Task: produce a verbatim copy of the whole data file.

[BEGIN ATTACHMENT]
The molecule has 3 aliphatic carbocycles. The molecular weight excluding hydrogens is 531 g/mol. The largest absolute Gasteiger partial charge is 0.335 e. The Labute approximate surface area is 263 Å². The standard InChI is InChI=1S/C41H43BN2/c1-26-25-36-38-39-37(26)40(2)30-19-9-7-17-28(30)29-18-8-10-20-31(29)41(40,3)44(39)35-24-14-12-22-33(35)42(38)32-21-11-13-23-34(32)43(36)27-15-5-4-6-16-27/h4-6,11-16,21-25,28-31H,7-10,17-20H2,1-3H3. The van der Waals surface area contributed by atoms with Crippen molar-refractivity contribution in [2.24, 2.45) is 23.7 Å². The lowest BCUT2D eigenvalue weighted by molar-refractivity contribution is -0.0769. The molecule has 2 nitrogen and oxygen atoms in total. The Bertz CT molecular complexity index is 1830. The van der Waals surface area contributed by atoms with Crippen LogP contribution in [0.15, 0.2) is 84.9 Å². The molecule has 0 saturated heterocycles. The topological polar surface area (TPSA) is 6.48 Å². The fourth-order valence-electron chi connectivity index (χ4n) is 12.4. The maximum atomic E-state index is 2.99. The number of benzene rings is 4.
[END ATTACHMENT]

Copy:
The molecule has 3 aliphatic carbocycles. The molecular weight excluding hydrogens is 531 g/mol. The largest absolute Gasteiger partial charge is 0.335 e. The Labute approximate surface area is 263 Å². The standard InChI is InChI=1S/C41H43BN2/c1-26-25-36-38-39-37(26)40(2)30-19-9-7-17-28(30)29-18-8-10-20-31(29)41(40,3)44(39)35-24-14-12-22-33(35)42(38)32-21-11-13-23-34(32)43(36)27-15-5-4-6-16-27/h4-6,11-16,21-25,28-31H,7-10,17-20H2,1-3H3. The van der Waals surface area contributed by atoms with Crippen molar-refractivity contribution in [2.24, 2.45) is 23.7 Å². The lowest BCUT2D eigenvalue weighted by molar-refractivity contribution is -0.0769. The molecule has 2 nitrogen and oxygen atoms in total. The Bertz CT molecular complexity index is 1830. The van der Waals surface area contributed by atoms with Crippen LogP contribution in [0.15, 0.2) is 84.9 Å². The molecule has 0 saturated heterocycles. The topological polar surface area (TPSA) is 6.48 Å². The fourth-order valence-electron chi connectivity index (χ4n) is 12.4. The maximum atomic E-state index is 2.99. The number of benzene rings is 4.